Mr Yeo later approached the students to offer them scholarships to Singapore, he relates.

Yes, I say, Mr Yeo believes in "kidnapping" talent for Singapore.

"Kidnap? More like cradle snatching," Mr Lim sniffs.

He concedes: "If we don't value our own talent, do you blame other countries for helping them? What I need to do is to make Malaysia more attractive again... a place of hope... and I'm sure that Malaysians will come back."

He says with feeling: "You can't beat the food here, the space and greenery, the natural beauty. You can't beat the people here, the heritage, the culture, everything."

On ties with Singapore politicians, he shares that Singapore Finance Minister Heng Swee Keat had called him.

He was struck by how Mr Heng had quoted back to him something he had said in a farewell message to Penangites.

"I was very impressed in that he knows me. He makes an effort. Even though he speaks to me for the first time, he makes the effort."

Are bilateral visits on the cards then for both sides to get to know each other? After all, some issues have already cropped up, with Dr Mahathir saying he sees no need for a cross-border high-speed rail, and questioning the price Malaysia sells its raw water to Singapore.

Any visit will depend on Dr Mahathir, says Mr Lim.

He agrees with his prime minister that the price Singapore is paying for raw water from Malaysia is too low and describes the contract as "lopsided".

Under a 1962 agreement, Singapore pays three sen per 1,000 gallons of raw water, and sells treated water back to Johor at 50 sen per 1,000 gallons.

What is often left out is that it costs Singapore RM2.40 to treat every 1,000 gallons of water, and Johor sells the treated water to its people at RM3.95 per 1,000 gallons.

Mr Lim feels that given Malaysia's debt situation, Singapore might want to revise the price, framing this as a "goodwill" gesture. "Just be perhaps understanding. I don't want to use the word 'compassionate'. Understanding."

He then lobs this line: "Maybe compassionate is not in the Singaporeans' vocabulary."

He ignores my gaping mouth at this, and continues: "Some sort of goodwill gesture.

"I mean, it wouldn't cause you to go bankrupt and wouldn't even put a dent in your GDP. It will generate a lot of goodwill."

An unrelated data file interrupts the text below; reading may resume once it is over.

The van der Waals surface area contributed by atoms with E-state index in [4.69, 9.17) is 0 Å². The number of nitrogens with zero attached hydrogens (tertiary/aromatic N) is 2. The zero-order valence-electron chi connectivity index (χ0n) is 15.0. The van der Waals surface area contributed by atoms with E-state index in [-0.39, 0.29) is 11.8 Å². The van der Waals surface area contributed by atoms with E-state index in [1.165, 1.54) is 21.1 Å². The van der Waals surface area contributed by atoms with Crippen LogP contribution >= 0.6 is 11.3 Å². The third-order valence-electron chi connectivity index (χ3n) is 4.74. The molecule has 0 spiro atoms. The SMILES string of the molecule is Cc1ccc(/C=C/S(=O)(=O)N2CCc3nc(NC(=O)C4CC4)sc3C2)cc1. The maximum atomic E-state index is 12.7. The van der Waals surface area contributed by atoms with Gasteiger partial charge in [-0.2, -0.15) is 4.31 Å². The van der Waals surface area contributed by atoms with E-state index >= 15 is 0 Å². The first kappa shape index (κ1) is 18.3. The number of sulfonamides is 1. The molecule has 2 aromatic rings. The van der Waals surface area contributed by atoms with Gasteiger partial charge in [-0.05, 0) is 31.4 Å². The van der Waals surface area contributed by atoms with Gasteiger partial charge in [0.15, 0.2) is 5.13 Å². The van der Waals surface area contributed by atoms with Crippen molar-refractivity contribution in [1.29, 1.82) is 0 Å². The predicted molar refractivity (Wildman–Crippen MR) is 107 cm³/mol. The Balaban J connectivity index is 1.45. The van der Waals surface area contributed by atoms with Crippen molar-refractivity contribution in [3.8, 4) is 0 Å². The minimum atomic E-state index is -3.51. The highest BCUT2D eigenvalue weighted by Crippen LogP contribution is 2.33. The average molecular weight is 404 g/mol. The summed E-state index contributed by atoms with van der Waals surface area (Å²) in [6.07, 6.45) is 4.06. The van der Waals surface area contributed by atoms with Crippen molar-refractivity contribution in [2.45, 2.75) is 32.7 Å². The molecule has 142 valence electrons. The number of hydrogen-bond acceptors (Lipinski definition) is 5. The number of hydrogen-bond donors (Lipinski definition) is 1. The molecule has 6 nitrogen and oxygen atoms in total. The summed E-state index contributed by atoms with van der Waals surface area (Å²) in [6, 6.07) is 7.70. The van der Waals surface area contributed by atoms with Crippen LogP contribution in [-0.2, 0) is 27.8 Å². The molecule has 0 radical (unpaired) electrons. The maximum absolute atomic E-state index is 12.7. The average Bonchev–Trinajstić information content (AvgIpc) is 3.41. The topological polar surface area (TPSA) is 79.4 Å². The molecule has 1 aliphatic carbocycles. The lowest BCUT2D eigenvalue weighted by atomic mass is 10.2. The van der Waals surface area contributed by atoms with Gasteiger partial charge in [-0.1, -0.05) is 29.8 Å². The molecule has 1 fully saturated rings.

PUTTING the Malaysian economy right is top on his to-do list.

"The Achilles heel in any election is the economy," he says, and it's crucial that benefits reach all segments of the population.

Malaysia had 5.9 per cent gross domestic product growth last year, but the benefits did not filter down, he notes.

He believes Malaysia must be both "an entrepreneurial and a welfare state" with positive and sustainable growth, as well as a strong safety net.

The new Malaysia must also value basic human rights and genuine freedom of the press. So there is freedom of the press now?

Much more, he says, although the media is still controlled by political parties, which he feels is wrong.

"There should be some sort of laws against it."


  • Tsukiji No. 8

    1st floor, Wisma Lim Foo Yong,

    86 Jalan Raja Chulan, Kuala Lumpur

    1 agedashi tofu: RM12

    1 tsubu-gai: RM18

    3 Ocean's 8: RM294

    3 salmon-avocado roll: RM45

    3 ebi-tuna salad: RM75

    3 nigiri set: RM120

    2 chutoro sashimi: RM320

    2 kampachi sashimi: RM110

    2 unagi kabayaki: RM160

    1 ebi tempura roll: RM32

    1 salmon soft shell crab roll: RM32

    1 aburi scallop roll: RM22

    4 hot green tea: RM15.20

    1 cold green tea: RM3.80

    TOTAL FOR 7 PEOPLE (with service charge): RM1,360.70 (S$458)


A more open press means "we get whacked left, right and centre... but we take it in stride because that's part of a free society".

And does he give interviews freely, including to media that weren't friendly in the past?

He says there are Malaysian media he doesn't trust.

"Trust is not built overnight."

On the personal front, the corruption trial he faces in Penang has been postponed to July 30 and his lawyers are asking for the charges to be dropped.

They relate to land use and payment of a plot of bungalow land.

He says due process will take its course, but reiterates that the matter was politically motivated.

The election results "clearly showed that people supported or accepted that this was purely politically motivated to finish me off".

I ask if there will be a third generation of Lims going into politics, but he says it won't happen as his children aren't interested.

"Two in the family go to prison, enough, lah, don't put the whole family in."

You've had a very interesting political life, I remark. Too interesting sometimes, he replies.

I ask him to describe the place he's at now. "In opposition, you were the check and balance... Now, you've got to deliver. You know, Sumiko, that's tough."

It's past 11pm by the time we finish but his energy hasn't flagged. He poses for photos cheerfully then takes his leave, urging me to visit Penang. His night is not done as he has another appointment before he heads home, and then it's back to Putrajaya by 7.30am.

Twitter @STsumikotan